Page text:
Chris N said...

Those Asians sure do make good stereotypes.

rhhardin said...

Goffman says people are stance-taking. They need a system to stand with and in tiny ways stand against.

The stereotype is the system. It conveys information to say somebody is Japanese.

You don't know how in particular they stand against the stereotype, but they need the stereotype to be anybody at all.

Oso Negro said...

Ideas of "Jaoaneseness" for 20. I just finished a biography of Yamamoto. Now THERE was an idea of Japaneseness. But really, Althouse, why the buzz-kill? Every culture I have ever encountered enjoys clucking over the perceived excesses of other cultures. I often appear overseas in cowboy hat and boots just to please the locals. Never wear it at home in Galveston. But it makes people happy for a bit. It isn't like I have time to sit them down for a graduate seminar on modern Texas culture.

rhhardin said...

Japanese culture renders Japanese commentators incapable of understanding the first thing about American politics.

I speak as a daily listener to Radio Japan (English Service).

rhhardin said...

The Japanese don't realize that women are insane.

Ann Althouse said...

"But really, Althouse, why the buzz-kill?"

It's NPR!

stlcdr said...

"s. I often appear overseas in cowboy hat and boots just to please the locals. Never wear it at home in Galveston"

Somewhere along the like, stereotypes became equivalent to an -ism (take your pick) rather than a cultural heritage. We all do things which meet the stereotype, but we are smart enough to know it doesn't define us. It's something we can certainly have fun with when interacting with other cultures, and more importantly the interactions with individuals with other cultures. By reinforcing and breaking stereotypes, it lends towards greater understanding and acceptance of the worlds diverse cultures. By taking offence at every perceived slight, barriears are created.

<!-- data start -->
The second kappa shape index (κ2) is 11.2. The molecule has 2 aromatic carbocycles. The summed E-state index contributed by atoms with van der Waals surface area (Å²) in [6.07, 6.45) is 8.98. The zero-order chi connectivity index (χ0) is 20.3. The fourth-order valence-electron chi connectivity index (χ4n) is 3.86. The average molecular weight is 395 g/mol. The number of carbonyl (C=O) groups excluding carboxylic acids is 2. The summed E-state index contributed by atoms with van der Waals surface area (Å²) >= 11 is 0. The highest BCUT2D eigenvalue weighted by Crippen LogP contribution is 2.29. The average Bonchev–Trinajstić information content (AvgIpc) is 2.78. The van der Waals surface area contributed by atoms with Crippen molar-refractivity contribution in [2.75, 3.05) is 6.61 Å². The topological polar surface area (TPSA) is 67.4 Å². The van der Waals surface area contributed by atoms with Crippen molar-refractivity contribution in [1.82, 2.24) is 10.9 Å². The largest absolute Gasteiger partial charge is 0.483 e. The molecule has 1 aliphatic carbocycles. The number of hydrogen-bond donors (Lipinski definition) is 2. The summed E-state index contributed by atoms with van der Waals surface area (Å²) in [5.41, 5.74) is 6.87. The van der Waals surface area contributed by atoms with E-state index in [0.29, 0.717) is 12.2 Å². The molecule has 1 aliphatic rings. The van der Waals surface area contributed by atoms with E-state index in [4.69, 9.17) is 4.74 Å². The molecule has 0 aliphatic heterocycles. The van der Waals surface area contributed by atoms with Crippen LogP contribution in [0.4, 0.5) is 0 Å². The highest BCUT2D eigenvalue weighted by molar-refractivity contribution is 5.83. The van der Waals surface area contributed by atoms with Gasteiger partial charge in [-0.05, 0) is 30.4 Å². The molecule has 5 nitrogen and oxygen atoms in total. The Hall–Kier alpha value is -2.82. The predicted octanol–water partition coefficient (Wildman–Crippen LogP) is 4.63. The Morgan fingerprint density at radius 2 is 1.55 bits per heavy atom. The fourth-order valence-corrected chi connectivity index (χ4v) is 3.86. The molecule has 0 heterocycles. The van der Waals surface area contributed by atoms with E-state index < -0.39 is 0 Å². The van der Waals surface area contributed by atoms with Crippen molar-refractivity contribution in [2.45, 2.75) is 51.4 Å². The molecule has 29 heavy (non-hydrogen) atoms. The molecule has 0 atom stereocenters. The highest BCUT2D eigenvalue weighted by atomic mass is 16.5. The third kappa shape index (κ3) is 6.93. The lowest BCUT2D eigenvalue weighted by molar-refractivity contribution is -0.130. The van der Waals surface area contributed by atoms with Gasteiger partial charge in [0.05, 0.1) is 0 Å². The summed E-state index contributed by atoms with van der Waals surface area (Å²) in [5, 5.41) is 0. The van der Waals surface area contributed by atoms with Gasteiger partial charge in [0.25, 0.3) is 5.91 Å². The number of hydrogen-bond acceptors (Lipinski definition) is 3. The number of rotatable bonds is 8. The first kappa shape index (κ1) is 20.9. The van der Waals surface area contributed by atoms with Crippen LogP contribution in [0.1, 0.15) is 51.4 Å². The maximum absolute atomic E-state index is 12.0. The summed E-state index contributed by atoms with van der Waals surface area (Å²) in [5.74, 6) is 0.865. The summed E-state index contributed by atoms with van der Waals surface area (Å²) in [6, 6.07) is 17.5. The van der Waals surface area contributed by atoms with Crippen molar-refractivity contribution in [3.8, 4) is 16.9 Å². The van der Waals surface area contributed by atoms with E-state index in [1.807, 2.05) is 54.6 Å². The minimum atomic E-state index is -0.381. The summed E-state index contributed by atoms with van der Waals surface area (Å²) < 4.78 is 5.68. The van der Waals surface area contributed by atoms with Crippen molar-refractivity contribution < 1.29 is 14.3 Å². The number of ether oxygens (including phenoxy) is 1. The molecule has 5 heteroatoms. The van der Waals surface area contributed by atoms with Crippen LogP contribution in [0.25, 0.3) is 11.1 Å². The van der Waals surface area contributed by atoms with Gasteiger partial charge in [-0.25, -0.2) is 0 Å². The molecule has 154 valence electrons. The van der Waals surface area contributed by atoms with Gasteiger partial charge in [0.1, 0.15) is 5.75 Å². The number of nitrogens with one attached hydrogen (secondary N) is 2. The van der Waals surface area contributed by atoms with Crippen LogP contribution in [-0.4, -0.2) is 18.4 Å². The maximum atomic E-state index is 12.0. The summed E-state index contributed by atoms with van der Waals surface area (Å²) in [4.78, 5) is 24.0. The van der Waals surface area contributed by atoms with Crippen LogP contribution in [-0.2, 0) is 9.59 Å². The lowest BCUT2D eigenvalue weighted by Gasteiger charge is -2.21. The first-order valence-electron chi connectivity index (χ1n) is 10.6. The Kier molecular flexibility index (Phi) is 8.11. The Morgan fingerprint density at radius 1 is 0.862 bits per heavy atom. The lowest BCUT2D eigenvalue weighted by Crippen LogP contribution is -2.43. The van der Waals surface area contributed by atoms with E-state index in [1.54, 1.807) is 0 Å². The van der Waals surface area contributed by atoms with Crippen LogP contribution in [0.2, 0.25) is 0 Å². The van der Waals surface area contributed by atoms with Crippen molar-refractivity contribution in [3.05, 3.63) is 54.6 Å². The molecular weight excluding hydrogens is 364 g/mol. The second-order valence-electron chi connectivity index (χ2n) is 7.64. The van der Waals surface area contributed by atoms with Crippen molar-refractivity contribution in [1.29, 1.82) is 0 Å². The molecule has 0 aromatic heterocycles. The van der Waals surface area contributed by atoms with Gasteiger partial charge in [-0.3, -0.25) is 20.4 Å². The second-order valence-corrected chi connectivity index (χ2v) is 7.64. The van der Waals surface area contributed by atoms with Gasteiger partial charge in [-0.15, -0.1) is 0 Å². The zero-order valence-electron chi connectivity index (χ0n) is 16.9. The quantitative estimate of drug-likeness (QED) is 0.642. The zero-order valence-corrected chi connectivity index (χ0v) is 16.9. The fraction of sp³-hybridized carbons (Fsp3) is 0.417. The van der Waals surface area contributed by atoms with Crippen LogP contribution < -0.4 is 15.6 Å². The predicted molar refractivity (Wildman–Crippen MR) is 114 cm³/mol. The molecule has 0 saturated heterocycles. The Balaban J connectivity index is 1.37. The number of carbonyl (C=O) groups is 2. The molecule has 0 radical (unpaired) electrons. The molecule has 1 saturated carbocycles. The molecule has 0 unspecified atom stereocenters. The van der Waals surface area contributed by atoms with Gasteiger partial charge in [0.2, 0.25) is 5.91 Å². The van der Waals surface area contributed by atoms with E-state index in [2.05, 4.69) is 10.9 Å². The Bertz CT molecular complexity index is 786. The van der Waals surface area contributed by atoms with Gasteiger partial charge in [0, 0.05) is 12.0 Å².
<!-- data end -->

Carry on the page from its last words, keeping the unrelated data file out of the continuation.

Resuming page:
I get annoyed at brits in the US who get annoyed at Americans who play on British stereotypes. Very few do it to be condescending, but more out of an affection for the culture. I've never met an American who doesn't 'love england' even though they have never been there.

stlcdr said...

But yeah, NPR.

It's particularly amusing when Portlandia made fun of NPR style, which this video isn't of course. Wait a minute...when did NPR break into video?

AllenS said...

When I was in Japan in the 1960s, and you had to use the "benjo", this is what you used, the squat toilet.

Eric said...

She's acting like that because Japanese toilets really are amazing.

Original Mike said...

My first day in Japan I was in a park and had to use the toilet. Problem was, I couldn't read the signs that presumably designated "men" and "women". I had to wait the longest time before someone else came along and used one. Almost was at the point of peeing in the bushes.

MadisonMan said...

I don't see why an adult reporter is acting like a big, silly baby about them.

Because that is how she gets paid.

The Cracker Emcee said...

Althouse, that's the way the Japs themselves present their pop, and to some extent, commercial culture. Ever watch NHK? No wonder NPR felt free to do this.

Original Mike said...

I had prepared for my trip by learning the name for the toilet from a Japanese-American friend of mine. He was first generation American, his parents had emigrated from Japan. When it came time and I had to use my word, I asked a middle aged woman where the toilet was. She was silent and looked very uncomfortable. Eventually, she softly said "We don't use that word anymore".